Sunday, December 25, 2016

Merry Christmas!

Hope you all have a lovely Christmas!  Here is some Christmas cheer, God knows we need it:

Tuesday, December 20, 2016

What you need to know about Ben Carson, Trump's pick for HUD

From Politico

Here's an updated rundown of Carson's most controversial comments from his campaign and others that have made waves in the past:

1. On his history of violence

On Thursday, CNN published a report in which reporters interviewed nine friends, former classmates and neighbors to try to corroborate Carson's accounts of personal violence against his mother and acquaintances as a child and as an adolescent. It could not find anyone who would say they were a victim of Carson's or even had knowledge about the incidents.

"I was trying to kill somebody," Carson told a San Francisco audience in September. He wrote in his 1990 best-selling autobiography, "Gifted Hands: The Ben Carson Story," in recounting an incident where as an adolescent he tried to stab a friend: "Grabbing the camping knife I carried in my back pocket, I snapped it open and lunged for the boy who had been my friend. With all the power of my young muscles, I thrust the knife toward his belly. The knife hit his big, heavy ROTC buckle with such force that the blade snapped and dropped to the ground." He has used the story to share his personal journey from troubled youth to highly successful surgeon.

Carson responded defensively on Thursday to a CNN reporter's questions about identifying his victims.

“Well, why would you be able to find them? What makes you think you would be able to find them? Unless I tell you who they are. And if they come forward on their own, because of your story, that’s fine, but I’m not going to expose them," he told the reporter at a Miami book signing for his latest work.

2. On Joseph and the pyramids

On Wednesday, BuzzFeed published an article featuring a video of the then-Johns Hopkins neurosurgeon delivering a commencement address at Andrews College in 1998 in which he discussed his belief that the pyramids in Egypt were built as granaries, not as tombs for pharaohs.

"My own personal theory is that Joseph built the pyramids to store grain. Now all the archaeologists think that they were made for the pharaohs’ graves. But, you know, it would have to be something awfully big if you stop and think about it. And I don’t think it’d just disappear over the course of time to store that much grain," he told students, according to the video posted.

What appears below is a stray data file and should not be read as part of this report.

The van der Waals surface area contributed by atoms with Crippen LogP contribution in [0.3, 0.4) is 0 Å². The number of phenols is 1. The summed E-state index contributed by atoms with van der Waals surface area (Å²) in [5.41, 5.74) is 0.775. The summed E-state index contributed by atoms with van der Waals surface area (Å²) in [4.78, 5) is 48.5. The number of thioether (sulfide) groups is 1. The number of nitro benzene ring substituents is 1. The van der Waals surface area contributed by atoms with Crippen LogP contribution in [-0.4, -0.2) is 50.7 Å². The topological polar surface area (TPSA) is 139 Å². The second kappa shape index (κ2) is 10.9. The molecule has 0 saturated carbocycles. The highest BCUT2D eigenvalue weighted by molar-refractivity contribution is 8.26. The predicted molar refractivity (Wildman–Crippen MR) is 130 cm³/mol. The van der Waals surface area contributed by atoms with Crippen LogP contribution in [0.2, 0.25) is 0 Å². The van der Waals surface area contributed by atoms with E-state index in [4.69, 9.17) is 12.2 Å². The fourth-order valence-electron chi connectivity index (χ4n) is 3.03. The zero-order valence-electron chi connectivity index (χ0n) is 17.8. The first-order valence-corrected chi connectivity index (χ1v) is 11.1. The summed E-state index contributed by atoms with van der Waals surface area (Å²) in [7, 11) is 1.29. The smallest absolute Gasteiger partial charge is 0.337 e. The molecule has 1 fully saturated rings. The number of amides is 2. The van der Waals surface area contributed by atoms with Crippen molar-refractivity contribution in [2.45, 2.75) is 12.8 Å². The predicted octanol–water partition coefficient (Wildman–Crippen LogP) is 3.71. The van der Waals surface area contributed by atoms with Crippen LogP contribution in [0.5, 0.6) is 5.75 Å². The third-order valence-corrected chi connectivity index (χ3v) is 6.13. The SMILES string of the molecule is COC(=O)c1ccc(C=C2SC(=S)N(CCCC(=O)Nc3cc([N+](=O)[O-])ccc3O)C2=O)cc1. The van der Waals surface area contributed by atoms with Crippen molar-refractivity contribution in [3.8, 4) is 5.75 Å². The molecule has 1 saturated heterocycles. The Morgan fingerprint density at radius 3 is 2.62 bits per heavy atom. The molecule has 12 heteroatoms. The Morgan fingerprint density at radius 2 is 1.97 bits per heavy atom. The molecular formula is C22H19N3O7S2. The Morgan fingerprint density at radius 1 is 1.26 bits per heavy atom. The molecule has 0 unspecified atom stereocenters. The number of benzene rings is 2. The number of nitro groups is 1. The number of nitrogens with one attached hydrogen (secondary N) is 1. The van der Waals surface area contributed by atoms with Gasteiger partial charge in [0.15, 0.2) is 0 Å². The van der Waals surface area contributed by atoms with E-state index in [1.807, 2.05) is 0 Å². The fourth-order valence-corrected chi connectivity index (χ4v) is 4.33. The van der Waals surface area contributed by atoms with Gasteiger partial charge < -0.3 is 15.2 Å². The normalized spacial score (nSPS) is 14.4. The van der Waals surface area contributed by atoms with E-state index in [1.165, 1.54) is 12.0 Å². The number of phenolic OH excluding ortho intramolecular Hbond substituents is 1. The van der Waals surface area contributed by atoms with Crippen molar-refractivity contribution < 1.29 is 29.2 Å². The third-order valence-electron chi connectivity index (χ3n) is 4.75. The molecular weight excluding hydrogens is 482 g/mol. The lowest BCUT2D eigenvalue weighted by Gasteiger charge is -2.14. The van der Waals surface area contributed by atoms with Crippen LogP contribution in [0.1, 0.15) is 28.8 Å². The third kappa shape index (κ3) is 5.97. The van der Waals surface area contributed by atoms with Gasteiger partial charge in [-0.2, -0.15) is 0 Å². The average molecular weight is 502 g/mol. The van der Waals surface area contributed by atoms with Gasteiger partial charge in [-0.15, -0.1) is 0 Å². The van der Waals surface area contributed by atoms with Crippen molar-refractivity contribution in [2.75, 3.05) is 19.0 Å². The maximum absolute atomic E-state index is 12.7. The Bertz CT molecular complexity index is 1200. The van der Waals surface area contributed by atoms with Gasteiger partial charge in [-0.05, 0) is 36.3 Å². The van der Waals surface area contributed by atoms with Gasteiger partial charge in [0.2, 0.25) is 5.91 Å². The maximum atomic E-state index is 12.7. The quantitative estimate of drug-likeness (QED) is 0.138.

Carson defended his beliefs on Thursday, telling reporters in Miami that “some people believe in the Bible, like I do, and don’t find that to be silly at all and believe that God created the Earth and don’t find that to be silly at all."

"The secular progressives try to ridicule it anytime it comes up, and they’re welcome to do that," he added.

3. On Cuban immigration policies

During an interview with the Miami Herald on Wednesday, Carson admitted that he was not well briefed on the so-called wet-foot, dry-foot policy that determines which Cuban immigrants are allowed to stay and which are immediately deported. He also said he had "not been briefed" on the intricacies of the Cuban Adjustment Act, which allows Cubans who come to the U.S. to apply for residency after 366 days.

“You’re going to have to explain to me exactly what you mean by that,” Carson said of the wet-foot, dry-foot question. “I have to admit that I don’t know a great deal about that, and I don’t really like to comment until I’ve had a chance to study the issue from both sides.”

When the reporter explained it to him, Carson said that it sounded "perfectly reasonable."

Asked whether he had any further comment on Thursday in Miami, Carson said he wanted to do an "in-depth deep dive" into the issue. "Because, see, it doesn’t make sense to me, quite frankly, the whole wet foot, dry foot thing doesn’t make sense to me. Because like I said, you catch them a mile off, you treat them differently than if they’re on the shore. And I also recognize that many people have taken advantage of that, and you know, gotten all kinds of benefits that perhaps they don’t deserve," he said. "There are other people who perhaps get denied things that they should have. You know, you need to dive into those things deeply, and I’m not sure that wet foot, dry foot is where the emphasis should be. The emphasis should be on people who are trying to escape an oppressive regime, how do we make sure people not appropriately doing it don’t take advantage of our generosity?"